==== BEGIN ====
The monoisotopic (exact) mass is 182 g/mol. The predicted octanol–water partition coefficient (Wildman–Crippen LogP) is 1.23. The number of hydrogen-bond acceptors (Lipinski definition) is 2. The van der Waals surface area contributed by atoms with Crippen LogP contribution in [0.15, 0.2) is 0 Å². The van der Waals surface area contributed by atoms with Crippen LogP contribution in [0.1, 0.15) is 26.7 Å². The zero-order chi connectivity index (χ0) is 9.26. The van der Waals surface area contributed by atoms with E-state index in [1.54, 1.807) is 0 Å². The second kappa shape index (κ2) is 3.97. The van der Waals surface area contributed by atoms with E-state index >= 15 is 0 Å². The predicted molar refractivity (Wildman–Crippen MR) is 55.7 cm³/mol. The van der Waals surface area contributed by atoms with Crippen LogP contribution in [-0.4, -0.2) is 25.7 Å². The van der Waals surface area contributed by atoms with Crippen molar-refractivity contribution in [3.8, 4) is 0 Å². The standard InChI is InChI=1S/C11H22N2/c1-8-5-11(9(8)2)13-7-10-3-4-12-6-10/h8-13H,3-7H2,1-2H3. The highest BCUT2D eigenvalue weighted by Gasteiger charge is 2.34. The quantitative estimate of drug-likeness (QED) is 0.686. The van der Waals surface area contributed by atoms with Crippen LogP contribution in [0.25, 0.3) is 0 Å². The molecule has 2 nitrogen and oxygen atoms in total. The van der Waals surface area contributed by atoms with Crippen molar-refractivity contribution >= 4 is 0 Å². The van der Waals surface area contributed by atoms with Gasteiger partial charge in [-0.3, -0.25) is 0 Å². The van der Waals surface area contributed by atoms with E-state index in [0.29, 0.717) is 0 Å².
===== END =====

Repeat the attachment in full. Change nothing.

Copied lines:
The monoisotopic (exact) mass is 182 g/mol. The predicted octanol–water partition coefficient (Wildman–Crippen LogP) is 1.23. The number of hydrogen-bond acceptors (Lipinski definition) is 2. The van der Waals surface area contributed by atoms with Crippen LogP contribution in [0.15, 0.2) is 0 Å². The van der Waals surface area contributed by atoms with Crippen LogP contribution in [0.1, 0.15) is 26.7 Å². The zero-order chi connectivity index (χ0) is 9.26. The van der Waals surface area contributed by atoms with E-state index in [1.54, 1.807) is 0 Å². The second kappa shape index (κ2) is 3.97. The van der Waals surface area contributed by atoms with E-state index >= 15 is 0 Å². The predicted molar refractivity (Wildman–Crippen MR) is 55.7 cm³/mol. The van der Waals surface area contributed by atoms with Crippen LogP contribution in [-0.4, -0.2) is 25.7 Å². The van der Waals surface area contributed by atoms with Crippen molar-refractivity contribution in [3.8, 4) is 0 Å². The standard InChI is InChI=1S/C11H22N2/c1-8-5-11(9(8)2)13-7-10-3-4-12-6-10/h8-13H,3-7H2,1-2H3. The highest BCUT2D eigenvalue weighted by Gasteiger charge is 2.34. The quantitative estimate of drug-likeness (QED) is 0.686. The van der Waals surface area contributed by atoms with Crippen LogP contribution in [0.25, 0.3) is 0 Å². The molecule has 2 nitrogen and oxygen atoms in total. The van der Waals surface area contributed by atoms with Crippen molar-refractivity contribution >= 4 is 0 Å². The van der Waals surface area contributed by atoms with Gasteiger partial charge in [-0.3, -0.25) is 0 Å². The van der Waals surface area contributed by atoms with E-state index in [0.29, 0.717) is 0 Å².